Just a few streets away from where I live sits the subject of our focus today. But why is a former windmill in a small Scottish town listed ?
Well by 1836 it would have certain device installed in it. That device was a camera obscura which gave us the modern word ‘camera’.
The Mill on the Hill
The mill was built on Corbelly Hill overlooking the expanding Scottish Town of Dumfries. By 1834 the site was purchased by Dumfries and Maxwelltown Astronomical Society. It was planned to convert it to an observatory to catch the passing of Halley’s Comet in 1835-36.
Sadly it didn’t open in time for that. But in 1836 it had the Camera Obscura installed. And you can still visit that today. It is felt to be the oldest continuously operating Camera Obscura in the world. It is now part of the council run Dumfries Museum & observatory.
A short history of the Camera Obscura
A camera obscura works by passing a light from a scene through a small hole into a dark chamber or box. The light will be projected on the opposite wall forming a reversed and inverted image. Originally this was done with a room sized chamber to allow viewing of the image on the rear wall. This gives us the name from Latin (camera= chamber/room and obscura= darkened).
Although it may have been used before, it is first documented in 4th Century China. However no records are known after this until the 11th Century when Arab physicist Ibn al-Haytham described in detail the technique including the darkened room. There was a flurry of experimentation following this. By 1502 Da Vinci who had read Ibn al-Haytham produced the first detailed description of how it worked in his notebooks (although these weren’t deciphered until 1797) . The actual term Camera obscura was coined by Kepler in 1602.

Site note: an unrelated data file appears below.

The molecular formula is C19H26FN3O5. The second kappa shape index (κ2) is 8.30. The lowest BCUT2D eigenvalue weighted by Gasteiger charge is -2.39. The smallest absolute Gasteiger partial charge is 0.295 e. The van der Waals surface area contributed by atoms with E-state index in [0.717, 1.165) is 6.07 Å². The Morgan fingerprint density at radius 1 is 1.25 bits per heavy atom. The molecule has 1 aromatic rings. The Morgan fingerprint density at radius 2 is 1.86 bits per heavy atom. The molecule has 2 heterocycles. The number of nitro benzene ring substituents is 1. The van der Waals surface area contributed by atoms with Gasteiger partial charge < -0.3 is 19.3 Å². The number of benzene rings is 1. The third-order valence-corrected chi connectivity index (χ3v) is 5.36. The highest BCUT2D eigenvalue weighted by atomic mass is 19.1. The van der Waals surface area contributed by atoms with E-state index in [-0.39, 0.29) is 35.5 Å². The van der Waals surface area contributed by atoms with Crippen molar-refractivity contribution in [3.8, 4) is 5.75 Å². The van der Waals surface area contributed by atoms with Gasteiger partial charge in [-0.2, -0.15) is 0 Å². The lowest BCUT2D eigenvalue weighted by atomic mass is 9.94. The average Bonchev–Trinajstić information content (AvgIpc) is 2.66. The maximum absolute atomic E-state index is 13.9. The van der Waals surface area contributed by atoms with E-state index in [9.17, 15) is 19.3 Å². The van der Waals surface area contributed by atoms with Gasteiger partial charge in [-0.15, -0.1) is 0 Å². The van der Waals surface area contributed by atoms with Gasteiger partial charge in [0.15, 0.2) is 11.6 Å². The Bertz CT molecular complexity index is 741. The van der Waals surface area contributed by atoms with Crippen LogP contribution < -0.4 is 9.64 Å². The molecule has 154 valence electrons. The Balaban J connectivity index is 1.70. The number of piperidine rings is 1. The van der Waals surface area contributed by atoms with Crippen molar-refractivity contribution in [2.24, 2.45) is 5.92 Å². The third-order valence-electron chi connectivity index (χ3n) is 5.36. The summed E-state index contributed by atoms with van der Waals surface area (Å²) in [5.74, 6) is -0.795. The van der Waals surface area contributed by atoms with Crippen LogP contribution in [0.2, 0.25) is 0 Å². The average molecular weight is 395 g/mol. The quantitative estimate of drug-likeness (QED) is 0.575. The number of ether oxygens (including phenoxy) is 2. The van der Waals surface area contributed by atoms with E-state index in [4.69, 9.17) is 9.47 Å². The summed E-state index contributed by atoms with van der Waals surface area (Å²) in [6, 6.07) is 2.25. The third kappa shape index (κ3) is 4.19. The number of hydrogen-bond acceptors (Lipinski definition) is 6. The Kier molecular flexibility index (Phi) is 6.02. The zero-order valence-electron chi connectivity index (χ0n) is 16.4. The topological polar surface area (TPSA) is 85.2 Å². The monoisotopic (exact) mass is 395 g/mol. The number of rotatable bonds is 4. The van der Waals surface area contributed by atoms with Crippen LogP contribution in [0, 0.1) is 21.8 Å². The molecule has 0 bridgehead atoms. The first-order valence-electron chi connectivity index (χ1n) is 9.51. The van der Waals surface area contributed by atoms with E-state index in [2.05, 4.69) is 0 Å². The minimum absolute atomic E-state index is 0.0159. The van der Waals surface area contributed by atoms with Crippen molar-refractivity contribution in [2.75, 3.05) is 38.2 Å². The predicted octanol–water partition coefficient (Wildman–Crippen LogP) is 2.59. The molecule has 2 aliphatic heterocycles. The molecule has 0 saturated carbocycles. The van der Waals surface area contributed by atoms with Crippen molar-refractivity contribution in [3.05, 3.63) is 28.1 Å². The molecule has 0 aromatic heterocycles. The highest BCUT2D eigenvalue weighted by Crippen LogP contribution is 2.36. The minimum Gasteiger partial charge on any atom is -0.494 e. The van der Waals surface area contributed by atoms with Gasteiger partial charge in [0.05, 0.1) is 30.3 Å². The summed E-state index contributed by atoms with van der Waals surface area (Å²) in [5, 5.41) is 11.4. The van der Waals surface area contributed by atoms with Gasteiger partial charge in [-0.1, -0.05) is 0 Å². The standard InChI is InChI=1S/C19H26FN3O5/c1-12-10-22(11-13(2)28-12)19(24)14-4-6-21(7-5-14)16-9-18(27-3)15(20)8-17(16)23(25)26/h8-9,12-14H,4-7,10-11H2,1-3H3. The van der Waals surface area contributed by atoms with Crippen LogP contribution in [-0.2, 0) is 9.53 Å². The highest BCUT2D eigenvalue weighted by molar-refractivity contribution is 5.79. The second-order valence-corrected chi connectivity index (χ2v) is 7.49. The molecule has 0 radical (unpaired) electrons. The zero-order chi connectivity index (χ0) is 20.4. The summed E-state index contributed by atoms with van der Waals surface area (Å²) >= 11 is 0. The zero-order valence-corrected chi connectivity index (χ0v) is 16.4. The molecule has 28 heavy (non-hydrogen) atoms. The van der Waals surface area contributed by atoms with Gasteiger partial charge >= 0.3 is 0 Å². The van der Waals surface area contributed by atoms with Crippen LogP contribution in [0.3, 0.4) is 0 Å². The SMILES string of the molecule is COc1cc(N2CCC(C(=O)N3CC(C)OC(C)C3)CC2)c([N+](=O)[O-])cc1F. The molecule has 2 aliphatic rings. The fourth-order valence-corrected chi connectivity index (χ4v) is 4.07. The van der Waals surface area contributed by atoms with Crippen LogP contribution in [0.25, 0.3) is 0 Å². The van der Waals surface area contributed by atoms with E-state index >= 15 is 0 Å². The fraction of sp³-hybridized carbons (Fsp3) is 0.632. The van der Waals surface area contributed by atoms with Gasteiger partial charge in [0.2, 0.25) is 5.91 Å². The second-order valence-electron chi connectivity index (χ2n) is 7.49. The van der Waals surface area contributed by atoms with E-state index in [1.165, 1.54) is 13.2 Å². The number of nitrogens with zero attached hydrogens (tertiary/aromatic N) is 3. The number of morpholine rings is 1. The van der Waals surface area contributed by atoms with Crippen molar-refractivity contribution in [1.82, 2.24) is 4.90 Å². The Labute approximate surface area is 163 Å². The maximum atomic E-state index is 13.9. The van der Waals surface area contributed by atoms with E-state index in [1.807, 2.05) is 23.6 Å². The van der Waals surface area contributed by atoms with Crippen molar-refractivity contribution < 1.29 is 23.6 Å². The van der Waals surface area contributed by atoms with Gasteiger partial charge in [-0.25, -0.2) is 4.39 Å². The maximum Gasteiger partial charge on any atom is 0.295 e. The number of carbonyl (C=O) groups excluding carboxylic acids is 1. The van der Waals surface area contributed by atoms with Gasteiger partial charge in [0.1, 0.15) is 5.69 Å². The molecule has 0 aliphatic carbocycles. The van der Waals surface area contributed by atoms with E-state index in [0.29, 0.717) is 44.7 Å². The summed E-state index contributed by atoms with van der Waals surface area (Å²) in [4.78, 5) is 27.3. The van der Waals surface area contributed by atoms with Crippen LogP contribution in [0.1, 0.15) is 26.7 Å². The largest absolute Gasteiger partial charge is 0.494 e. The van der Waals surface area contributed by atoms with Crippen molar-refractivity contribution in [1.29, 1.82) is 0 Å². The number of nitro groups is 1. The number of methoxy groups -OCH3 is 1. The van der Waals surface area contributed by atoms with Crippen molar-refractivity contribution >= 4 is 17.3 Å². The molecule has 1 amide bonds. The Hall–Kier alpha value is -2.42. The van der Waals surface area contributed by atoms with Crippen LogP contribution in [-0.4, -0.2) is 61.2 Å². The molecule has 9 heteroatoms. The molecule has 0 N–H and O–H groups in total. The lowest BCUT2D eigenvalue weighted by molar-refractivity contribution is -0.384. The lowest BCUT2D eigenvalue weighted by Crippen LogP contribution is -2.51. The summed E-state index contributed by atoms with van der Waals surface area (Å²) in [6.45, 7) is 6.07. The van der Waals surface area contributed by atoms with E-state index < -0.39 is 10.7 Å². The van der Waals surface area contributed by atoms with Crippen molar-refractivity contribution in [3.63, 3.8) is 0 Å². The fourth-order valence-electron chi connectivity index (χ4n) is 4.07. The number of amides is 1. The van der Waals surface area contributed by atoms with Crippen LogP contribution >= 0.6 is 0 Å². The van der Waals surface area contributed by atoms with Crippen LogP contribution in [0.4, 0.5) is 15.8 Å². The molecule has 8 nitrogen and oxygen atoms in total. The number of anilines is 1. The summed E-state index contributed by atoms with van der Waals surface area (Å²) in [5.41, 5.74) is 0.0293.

Back to Dumfries
The camera obscura in Dumfries has a small turret that rotates with the hole in it which uses a mirror to project the image down onto a viewing table below. This was a popular method in Victorian and later Camera obscuras as it allows for a view that can be moved around a 360 degree arc as this illustration shows
Why the link to photography ?
How did a room sized curiosity get used to describe cameras ?
Well the answer is quite simple. By 1558 Giambattista della Porta described projecting the image onto to paper as a drawing aid. By the 17th century portable small camera obscuras were documented. A classic example is Joshua Reynolds’s one from ~1790 which was a folding model disguised as a book (in the collection at the Science Museum in London)
It would be these devices that adapted by Niepce, Daguerre and Fox Talbot to project the image not on paper or a viewing screen but on a photo sensitive plate or paper creating the first cameras as we would understand.
You can still visit the Camera obscura in Dumfries. It has been in continuous operation since 1836 but these days gets a rest in the winter months and is only used on good weather days (April to September). In the winter you can still visit the attached museum.
- Dumfries Camera Obscura & Museum opening times
- Camera Obscura in detail with links to remaining Camera obscuras
- The Edinburgh Camera Obscura – arguably the more famous Scottish one